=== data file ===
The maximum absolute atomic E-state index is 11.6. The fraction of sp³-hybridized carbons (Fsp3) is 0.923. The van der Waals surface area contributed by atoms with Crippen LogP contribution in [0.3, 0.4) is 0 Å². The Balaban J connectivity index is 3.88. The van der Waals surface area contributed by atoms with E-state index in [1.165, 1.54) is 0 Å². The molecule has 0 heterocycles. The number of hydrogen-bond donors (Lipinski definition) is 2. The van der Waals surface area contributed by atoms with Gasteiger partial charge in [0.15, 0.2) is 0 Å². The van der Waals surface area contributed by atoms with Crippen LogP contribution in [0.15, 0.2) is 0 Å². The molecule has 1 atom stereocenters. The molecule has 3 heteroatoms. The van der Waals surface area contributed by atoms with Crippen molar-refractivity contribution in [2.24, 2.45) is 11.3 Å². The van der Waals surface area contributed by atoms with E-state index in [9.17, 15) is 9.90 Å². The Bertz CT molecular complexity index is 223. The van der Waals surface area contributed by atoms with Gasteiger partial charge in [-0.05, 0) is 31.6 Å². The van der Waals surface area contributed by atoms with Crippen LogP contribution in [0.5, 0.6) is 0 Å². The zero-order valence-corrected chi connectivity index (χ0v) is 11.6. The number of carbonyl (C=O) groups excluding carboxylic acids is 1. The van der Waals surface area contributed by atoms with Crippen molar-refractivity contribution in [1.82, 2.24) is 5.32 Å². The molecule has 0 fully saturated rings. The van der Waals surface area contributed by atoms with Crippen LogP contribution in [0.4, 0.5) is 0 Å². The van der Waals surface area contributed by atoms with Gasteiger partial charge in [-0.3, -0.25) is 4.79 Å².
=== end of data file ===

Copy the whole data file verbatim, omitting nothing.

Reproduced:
The maximum absolute atomic E-state index is 11.6. The fraction of sp³-hybridized carbons (Fsp3) is 0.923. The van der Waals surface area contributed by atoms with Crippen LogP contribution in [0.3, 0.4) is 0 Å². The Balaban J connectivity index is 3.88. The van der Waals surface area contributed by atoms with E-state index in [1.165, 1.54) is 0 Å². The molecule has 0 heterocycles. The number of hydrogen-bond donors (Lipinski definition) is 2. The van der Waals surface area contributed by atoms with Gasteiger partial charge in [0.15, 0.2) is 0 Å². The van der Waals surface area contributed by atoms with Crippen LogP contribution in [0.15, 0.2) is 0 Å². The molecule has 1 atom stereocenters. The molecule has 3 heteroatoms. The van der Waals surface area contributed by atoms with Crippen molar-refractivity contribution in [2.24, 2.45) is 11.3 Å². The van der Waals surface area contributed by atoms with E-state index in [9.17, 15) is 9.90 Å². The Bertz CT molecular complexity index is 223. The van der Waals surface area contributed by atoms with Gasteiger partial charge in [-0.05, 0) is 31.6 Å². The van der Waals surface area contributed by atoms with Crippen LogP contribution in [0.5, 0.6) is 0 Å². The zero-order valence-corrected chi connectivity index (χ0v) is 11.6. The number of carbonyl (C=O) groups excluding carboxylic acids is 1. The van der Waals surface area contributed by atoms with Crippen molar-refractivity contribution in [1.82, 2.24) is 5.32 Å². The molecule has 0 fully saturated rings. The van der Waals surface area contributed by atoms with Crippen LogP contribution in [0.4, 0.5) is 0 Å². The van der Waals surface area contributed by atoms with Gasteiger partial charge in [-0.3, -0.25) is 4.79 Å².